An Afternoon of Coincidences

I visited a Methodist Community Group in north Nottingham yesterday to give my talk on the search for my birth parents. They put the name of the talk in their programme as Are You Averill? with a short explanation of what it was about and as I walked into the building from the car park a lady looked at me quizzically and said, ‘Are you Averill?’

The mixed group was very friendly and interested and certainly appreciated the energy and enthusiasm of their group leader who organises the programme. Before she introduced me a lady on the front row came to tell me she had adopted her two children from babies and they were now in their thirties but had shown no inclination to seek their birth mothers. Her son, however, had shown a deep distrust of women in his young life although was now married with children of his own. When he was a teenager he had walked in some hospital grounds with his mum and on seeing a wheelie bin outside a ward asked her, ‘Is this where she dumped me?’

After the talk a lady said that she recalled in her very young life having Polish airmen to stay at her house during the war. There was not sufficient room in the barracks at RAF Hucknall so families willingly volunteered their homes to accommodate these young Poles. She could not recall his name but I would have fainted away if she had recalled Zygmunt. She did, however come up to look closely at the photo I brought of Zygmunt and his training unit sent to me from the Polish Institute and Sikorski museum to see if she recognised any of the other young men. A gentleman came to tell me he had worked with a Polish chap who had been a flyer of Wellington bombers in the war. His name, too, had been Zygmunt and until I said that my father had emigrated in 1950 he wondered briefly if he had been the same chap.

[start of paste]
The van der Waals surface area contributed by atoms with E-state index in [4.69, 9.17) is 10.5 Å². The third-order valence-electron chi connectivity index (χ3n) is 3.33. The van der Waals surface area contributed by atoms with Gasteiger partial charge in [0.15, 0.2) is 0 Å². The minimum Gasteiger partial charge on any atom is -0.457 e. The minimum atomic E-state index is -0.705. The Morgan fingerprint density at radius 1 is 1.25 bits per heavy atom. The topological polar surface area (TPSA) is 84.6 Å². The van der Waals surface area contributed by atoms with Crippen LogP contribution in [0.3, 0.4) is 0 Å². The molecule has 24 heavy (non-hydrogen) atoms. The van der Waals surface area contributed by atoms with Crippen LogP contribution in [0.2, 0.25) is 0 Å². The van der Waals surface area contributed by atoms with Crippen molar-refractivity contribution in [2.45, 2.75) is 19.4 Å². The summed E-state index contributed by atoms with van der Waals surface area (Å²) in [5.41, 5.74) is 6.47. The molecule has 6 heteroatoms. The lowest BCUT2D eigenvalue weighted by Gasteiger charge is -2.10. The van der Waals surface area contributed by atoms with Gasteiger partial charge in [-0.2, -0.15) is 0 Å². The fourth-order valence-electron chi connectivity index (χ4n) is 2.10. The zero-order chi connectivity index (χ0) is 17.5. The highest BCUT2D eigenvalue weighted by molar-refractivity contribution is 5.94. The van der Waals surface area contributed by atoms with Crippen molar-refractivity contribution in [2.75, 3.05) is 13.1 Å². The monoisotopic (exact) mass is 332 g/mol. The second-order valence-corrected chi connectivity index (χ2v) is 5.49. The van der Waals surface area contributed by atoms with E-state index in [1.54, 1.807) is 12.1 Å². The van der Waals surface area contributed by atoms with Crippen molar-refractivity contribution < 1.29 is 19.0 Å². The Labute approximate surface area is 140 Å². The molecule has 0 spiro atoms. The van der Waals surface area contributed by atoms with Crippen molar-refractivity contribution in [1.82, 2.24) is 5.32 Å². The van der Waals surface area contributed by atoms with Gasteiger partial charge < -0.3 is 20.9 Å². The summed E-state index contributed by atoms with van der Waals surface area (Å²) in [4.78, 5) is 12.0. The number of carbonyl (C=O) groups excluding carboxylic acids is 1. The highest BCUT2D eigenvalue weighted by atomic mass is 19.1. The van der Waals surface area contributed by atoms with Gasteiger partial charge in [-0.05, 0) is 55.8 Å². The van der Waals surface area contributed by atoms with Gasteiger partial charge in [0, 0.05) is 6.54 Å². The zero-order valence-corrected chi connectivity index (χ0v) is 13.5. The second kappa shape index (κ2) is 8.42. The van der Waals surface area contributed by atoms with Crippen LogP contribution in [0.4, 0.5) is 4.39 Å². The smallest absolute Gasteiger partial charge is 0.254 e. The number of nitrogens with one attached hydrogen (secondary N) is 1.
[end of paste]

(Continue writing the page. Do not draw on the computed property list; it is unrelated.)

Yet another lady told me about someone her daughter worked with who had been responsible for bringing together with their relatives in the UK some of the child migrants, who had been sent to Australia, New Zealand and Canada after the war. She was reminded of this as we discussed a social worker’s role in acting as intermediary for adopted children searching for birth relatives. As it happens, I have had the good fortune to meet the social worker in question, Margaret Humphreys, who uncovered the scandal many years ago whilst I was teaching in Nottingham in the 1980s and have followed her work with interest over the years. See more of that on www.childmigrantstrust.com .

It seemed an afternoon of coincidences, much like my own search.

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